Saint Lucia, with its hauntingly beautiful pair of volcanic spires – the Pitons – is the obvious exception.

Surging out of coral-encrusted waters near the sleepy town of Soufrière on St. Lucia’s southwest coast, the twin peaks of Gros Piton (higher, stouter, a popular climb) and Petit Piton (smaller, steeper, far dicier) comprise a UNESCO-preserved volcanic zone carpeted in lush rainforest and nearly 30 species of tropical birds.

The two mountains also grace the island’s local beer label (Piton Lager) and presumably 90% of its postcards and destination wedding photos.

Washington state’s highest peak, a glaciated volcano encased in over 35 square miles of snow and ice, is more than just nearby Seattle’s answer to Mount Fuji.

Or the lofty centerpiece of one of the country’s most popular national parks.

Or the premier North American training ground for Himalayan dreamers.

Mount Rainier is also home to one of the best places to walk around a big mountain instead of scaling it.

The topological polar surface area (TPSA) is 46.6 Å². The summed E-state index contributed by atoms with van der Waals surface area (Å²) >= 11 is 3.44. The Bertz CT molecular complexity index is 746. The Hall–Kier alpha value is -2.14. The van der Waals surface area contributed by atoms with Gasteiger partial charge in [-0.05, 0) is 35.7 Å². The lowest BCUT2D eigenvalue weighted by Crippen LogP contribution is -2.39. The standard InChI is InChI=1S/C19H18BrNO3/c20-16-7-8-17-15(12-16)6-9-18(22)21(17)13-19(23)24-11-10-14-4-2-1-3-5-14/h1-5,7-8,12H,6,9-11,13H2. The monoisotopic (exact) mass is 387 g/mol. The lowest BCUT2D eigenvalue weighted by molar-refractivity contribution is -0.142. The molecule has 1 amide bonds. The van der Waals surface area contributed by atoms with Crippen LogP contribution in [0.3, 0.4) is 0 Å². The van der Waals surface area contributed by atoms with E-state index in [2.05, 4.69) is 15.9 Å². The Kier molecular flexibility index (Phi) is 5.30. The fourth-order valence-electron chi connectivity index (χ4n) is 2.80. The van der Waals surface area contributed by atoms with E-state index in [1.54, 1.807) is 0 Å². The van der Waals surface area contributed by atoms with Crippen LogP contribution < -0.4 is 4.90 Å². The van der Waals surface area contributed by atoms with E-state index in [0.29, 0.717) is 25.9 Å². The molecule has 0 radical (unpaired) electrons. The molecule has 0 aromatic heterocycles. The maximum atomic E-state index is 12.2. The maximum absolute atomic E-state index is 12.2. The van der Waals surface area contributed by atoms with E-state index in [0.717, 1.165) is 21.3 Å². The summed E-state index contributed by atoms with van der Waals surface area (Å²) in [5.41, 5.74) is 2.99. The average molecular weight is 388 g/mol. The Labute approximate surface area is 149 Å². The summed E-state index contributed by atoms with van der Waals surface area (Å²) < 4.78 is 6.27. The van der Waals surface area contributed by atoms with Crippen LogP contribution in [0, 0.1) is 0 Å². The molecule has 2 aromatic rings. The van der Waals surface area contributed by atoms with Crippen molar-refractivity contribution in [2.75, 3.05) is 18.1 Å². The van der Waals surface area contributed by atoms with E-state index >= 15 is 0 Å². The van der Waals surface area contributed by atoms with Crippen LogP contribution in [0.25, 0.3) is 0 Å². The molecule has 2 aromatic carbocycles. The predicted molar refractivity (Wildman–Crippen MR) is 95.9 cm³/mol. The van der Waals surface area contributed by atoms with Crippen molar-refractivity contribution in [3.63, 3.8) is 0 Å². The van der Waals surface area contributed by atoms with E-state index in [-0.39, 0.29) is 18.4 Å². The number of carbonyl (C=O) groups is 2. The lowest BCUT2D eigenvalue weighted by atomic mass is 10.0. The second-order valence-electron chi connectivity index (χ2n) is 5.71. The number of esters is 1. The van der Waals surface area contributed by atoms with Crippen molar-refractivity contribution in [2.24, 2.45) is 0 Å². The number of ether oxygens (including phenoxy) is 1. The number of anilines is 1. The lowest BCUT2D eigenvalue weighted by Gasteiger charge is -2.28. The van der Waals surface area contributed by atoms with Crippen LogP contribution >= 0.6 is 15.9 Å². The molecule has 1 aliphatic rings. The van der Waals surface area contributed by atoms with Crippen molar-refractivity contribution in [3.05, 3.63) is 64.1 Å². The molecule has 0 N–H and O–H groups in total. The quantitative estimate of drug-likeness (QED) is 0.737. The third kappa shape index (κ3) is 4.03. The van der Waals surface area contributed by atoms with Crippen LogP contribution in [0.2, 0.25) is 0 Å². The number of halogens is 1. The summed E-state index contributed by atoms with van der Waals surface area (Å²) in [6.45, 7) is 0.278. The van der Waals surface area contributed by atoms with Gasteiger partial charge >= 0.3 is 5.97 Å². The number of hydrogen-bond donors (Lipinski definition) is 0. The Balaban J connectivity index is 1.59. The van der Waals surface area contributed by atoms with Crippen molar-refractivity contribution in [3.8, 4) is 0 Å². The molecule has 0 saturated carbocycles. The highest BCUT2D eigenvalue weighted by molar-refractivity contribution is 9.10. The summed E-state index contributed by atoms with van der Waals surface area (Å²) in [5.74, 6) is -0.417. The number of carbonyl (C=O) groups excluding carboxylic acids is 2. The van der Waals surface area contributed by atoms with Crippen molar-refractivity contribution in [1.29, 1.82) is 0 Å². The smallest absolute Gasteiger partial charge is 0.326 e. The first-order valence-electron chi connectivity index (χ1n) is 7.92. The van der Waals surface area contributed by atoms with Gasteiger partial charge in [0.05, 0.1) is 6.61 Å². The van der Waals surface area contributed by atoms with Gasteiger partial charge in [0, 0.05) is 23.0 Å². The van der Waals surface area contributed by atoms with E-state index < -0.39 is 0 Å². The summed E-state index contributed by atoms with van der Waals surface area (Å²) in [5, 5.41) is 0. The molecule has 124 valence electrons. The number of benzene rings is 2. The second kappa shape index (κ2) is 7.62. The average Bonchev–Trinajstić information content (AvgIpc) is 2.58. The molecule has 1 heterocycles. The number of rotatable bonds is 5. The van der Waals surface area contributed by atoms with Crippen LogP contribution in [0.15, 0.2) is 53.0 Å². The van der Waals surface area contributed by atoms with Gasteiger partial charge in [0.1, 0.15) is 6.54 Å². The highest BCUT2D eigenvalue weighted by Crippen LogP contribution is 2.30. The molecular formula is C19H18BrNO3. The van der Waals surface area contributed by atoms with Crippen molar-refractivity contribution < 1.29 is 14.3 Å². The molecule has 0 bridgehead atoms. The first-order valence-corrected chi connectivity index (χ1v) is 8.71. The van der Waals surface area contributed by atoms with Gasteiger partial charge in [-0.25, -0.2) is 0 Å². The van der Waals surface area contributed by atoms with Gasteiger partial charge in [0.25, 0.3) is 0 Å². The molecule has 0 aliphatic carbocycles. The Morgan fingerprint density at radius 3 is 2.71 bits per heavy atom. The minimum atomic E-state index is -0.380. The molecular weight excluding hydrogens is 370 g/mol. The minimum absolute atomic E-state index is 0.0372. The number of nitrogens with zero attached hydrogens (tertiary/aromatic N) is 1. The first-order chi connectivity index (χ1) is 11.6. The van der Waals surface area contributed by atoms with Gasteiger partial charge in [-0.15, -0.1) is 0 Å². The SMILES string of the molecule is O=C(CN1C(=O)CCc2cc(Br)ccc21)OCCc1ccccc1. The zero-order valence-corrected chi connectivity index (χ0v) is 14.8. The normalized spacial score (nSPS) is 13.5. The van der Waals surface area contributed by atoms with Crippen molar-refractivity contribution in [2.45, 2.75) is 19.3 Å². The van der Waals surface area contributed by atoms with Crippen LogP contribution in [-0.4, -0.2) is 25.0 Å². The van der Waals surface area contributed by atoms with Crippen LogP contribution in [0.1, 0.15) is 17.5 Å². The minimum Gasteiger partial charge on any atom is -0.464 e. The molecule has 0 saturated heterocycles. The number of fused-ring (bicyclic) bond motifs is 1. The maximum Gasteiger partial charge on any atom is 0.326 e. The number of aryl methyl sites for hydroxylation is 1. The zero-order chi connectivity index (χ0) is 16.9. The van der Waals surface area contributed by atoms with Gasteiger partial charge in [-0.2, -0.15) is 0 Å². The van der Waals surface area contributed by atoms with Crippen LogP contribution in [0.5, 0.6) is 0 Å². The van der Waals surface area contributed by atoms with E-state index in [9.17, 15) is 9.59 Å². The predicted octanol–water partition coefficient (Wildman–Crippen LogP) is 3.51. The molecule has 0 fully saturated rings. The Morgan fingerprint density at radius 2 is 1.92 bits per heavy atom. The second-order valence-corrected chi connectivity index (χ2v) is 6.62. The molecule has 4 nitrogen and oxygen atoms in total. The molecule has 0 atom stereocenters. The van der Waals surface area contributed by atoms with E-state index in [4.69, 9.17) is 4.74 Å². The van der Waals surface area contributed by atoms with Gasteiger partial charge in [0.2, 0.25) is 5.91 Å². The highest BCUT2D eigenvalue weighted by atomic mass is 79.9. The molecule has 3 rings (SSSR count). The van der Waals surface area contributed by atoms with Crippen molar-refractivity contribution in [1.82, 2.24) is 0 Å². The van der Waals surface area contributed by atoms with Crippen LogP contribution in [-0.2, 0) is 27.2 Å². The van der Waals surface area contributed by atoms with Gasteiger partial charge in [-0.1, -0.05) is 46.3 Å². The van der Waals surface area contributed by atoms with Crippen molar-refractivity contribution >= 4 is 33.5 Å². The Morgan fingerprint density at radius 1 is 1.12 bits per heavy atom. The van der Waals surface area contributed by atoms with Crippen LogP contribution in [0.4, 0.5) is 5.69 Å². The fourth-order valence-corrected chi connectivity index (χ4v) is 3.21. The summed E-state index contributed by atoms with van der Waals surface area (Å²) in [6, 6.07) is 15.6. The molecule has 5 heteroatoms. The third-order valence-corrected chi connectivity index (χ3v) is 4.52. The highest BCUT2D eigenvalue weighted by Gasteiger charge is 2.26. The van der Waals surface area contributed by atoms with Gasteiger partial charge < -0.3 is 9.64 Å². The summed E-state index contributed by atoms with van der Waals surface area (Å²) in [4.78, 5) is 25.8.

Undulating below the spotlight of the mountain’s flashy white summit and austere upper slopes, the aptly named Wonderland Trail covers its equally magnificent (but different) 93-mile base – forging through stunning old growth forest, flowering meadows, glacier fed rivers and every shred of proof that there’s more to life than simply reaching the top.

Mountains don’t get much holier than Jebel Musa/Moses Mountain/Mount Sinai – a sacred site to Christianity, Islam and Judaism perched in parched seclusion in Egypt’s Sinai Peninsula.

Here, it has been written, is where Moses received the Ten Commandments. (But here is not where Mel Brooks received the 15 Commandments in “History of the World Part 1”.)

At the base of the mountain stands the sixth century Monastery of St. Catherine, a World Heritage Site and one of the oldest working Christian monasteries. At the summit, amid a complex of buildings, stands a simple, square 12th-century mosque.

At sunrise, hundreds of daily pilgrims from all corners gaze out at a glowing sepia landscape from the top of a sacred mountain now serviced by crews of local guides, camel trains and many, many stairs.